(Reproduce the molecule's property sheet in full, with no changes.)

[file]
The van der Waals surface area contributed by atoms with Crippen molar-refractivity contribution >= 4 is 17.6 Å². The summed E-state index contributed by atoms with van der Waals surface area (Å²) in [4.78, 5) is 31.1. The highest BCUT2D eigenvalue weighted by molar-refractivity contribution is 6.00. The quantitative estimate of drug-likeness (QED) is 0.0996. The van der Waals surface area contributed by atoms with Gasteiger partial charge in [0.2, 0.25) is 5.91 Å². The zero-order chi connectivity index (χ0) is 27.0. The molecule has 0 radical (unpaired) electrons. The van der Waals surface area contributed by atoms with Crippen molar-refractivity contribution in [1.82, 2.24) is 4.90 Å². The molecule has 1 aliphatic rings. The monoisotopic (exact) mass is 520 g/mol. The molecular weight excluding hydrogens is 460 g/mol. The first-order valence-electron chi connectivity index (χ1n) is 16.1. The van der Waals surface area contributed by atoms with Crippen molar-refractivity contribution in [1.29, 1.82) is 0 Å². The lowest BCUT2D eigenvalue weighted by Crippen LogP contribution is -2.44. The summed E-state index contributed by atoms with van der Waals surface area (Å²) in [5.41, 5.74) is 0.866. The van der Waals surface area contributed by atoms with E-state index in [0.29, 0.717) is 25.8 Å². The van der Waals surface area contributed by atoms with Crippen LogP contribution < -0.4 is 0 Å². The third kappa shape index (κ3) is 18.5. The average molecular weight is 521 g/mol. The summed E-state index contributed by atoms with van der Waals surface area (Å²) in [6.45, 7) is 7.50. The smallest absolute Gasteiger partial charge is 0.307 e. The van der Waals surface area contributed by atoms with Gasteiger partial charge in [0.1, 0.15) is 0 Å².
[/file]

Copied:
The van der Waals surface area contributed by atoms with Crippen molar-refractivity contribution >= 4 is 17.6 Å². The summed E-state index contributed by atoms with van der Waals surface area (Å²) in [4.78, 5) is 31.1. The highest BCUT2D eigenvalue weighted by molar-refractivity contribution is 6.00. The quantitative estimate of drug-likeness (QED) is 0.0996. The van der Waals surface area contributed by atoms with Gasteiger partial charge in [0.2, 0.25) is 5.91 Å². The zero-order chi connectivity index (χ0) is 27.0. The molecule has 0 radical (unpaired) electrons. The van der Waals surface area contributed by atoms with Crippen molar-refractivity contribution in [1.82, 2.24) is 4.90 Å². The molecule has 1 aliphatic rings. The monoisotopic (exact) mass is 520 g/mol. The molecular weight excluding hydrogens is 460 g/mol. The first-order valence-electron chi connectivity index (χ1n) is 16.1. The van der Waals surface area contributed by atoms with Crippen molar-refractivity contribution in [1.29, 1.82) is 0 Å². The lowest BCUT2D eigenvalue weighted by Crippen LogP contribution is -2.44. The summed E-state index contributed by atoms with van der Waals surface area (Å²) in [5.41, 5.74) is 0.866. The van der Waals surface area contributed by atoms with E-state index in [0.29, 0.717) is 25.8 Å². The van der Waals surface area contributed by atoms with Crippen LogP contribution < -0.4 is 0 Å². The third kappa shape index (κ3) is 18.5. The average molecular weight is 521 g/mol. The summed E-state index contributed by atoms with van der Waals surface area (Å²) in [6.45, 7) is 7.50. The smallest absolute Gasteiger partial charge is 0.307 e. The van der Waals surface area contributed by atoms with Gasteiger partial charge in [0.1, 0.15) is 0 Å².